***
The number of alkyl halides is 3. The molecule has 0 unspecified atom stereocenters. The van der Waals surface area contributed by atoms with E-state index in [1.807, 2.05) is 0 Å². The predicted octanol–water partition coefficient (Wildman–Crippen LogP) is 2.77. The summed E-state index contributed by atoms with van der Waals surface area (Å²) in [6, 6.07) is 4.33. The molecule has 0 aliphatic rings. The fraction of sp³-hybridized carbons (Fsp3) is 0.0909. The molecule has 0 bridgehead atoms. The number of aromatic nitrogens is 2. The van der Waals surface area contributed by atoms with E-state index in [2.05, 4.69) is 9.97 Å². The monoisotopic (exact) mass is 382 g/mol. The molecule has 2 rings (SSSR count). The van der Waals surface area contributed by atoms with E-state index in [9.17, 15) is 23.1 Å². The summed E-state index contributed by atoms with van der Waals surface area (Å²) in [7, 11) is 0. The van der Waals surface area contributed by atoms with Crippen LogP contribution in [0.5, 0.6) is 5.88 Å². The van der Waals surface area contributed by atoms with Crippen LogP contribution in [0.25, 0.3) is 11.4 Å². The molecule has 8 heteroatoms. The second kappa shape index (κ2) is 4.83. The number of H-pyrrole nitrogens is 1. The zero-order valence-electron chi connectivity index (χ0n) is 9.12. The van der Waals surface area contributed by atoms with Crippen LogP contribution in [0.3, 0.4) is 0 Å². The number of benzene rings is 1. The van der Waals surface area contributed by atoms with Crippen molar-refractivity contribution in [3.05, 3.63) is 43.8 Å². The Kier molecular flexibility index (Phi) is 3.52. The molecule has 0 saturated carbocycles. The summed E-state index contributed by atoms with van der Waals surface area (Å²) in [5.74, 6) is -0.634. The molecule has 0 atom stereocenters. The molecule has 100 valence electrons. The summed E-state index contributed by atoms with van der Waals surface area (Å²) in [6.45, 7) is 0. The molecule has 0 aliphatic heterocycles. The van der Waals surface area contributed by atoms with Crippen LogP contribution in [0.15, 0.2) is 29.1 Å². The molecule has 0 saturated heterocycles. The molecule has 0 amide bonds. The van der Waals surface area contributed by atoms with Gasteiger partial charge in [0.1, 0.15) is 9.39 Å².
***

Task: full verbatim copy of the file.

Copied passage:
The number of alkyl halides is 3. The molecule has 0 unspecified atom stereocenters. The van der Waals surface area contributed by atoms with E-state index in [1.807, 2.05) is 0 Å². The predicted octanol–water partition coefficient (Wildman–Crippen LogP) is 2.77. The summed E-state index contributed by atoms with van der Waals surface area (Å²) in [6, 6.07) is 4.33. The molecule has 0 aliphatic rings. The fraction of sp³-hybridized carbons (Fsp3) is 0.0909. The molecule has 0 bridgehead atoms. The number of aromatic nitrogens is 2. The van der Waals surface area contributed by atoms with E-state index in [2.05, 4.69) is 9.97 Å². The monoisotopic (exact) mass is 382 g/mol. The molecule has 2 rings (SSSR count). The van der Waals surface area contributed by atoms with E-state index in [9.17, 15) is 23.1 Å². The summed E-state index contributed by atoms with van der Waals surface area (Å²) in [7, 11) is 0. The van der Waals surface area contributed by atoms with Crippen LogP contribution in [0.5, 0.6) is 5.88 Å². The van der Waals surface area contributed by atoms with Crippen LogP contribution in [0.25, 0.3) is 11.4 Å². The molecule has 8 heteroatoms. The second kappa shape index (κ2) is 4.83. The number of H-pyrrole nitrogens is 1. The zero-order valence-electron chi connectivity index (χ0n) is 9.12. The van der Waals surface area contributed by atoms with Crippen LogP contribution in [0.3, 0.4) is 0 Å². The number of benzene rings is 1. The van der Waals surface area contributed by atoms with Crippen molar-refractivity contribution in [3.05, 3.63) is 43.8 Å². The Kier molecular flexibility index (Phi) is 3.52. The molecule has 0 saturated carbocycles. The summed E-state index contributed by atoms with van der Waals surface area (Å²) in [5.74, 6) is -0.634. The molecule has 0 atom stereocenters. The molecule has 100 valence electrons. The summed E-state index contributed by atoms with van der Waals surface area (Å²) in [6.45, 7) is 0. The molecule has 0 aliphatic heterocycles. The van der Waals surface area contributed by atoms with Crippen LogP contribution in [0.15, 0.2) is 29.1 Å². The molecule has 0 saturated heterocycles. The molecule has 0 amide bonds. The van der Waals surface area contributed by atoms with Gasteiger partial charge in [0.1, 0.15) is 9.39 Å².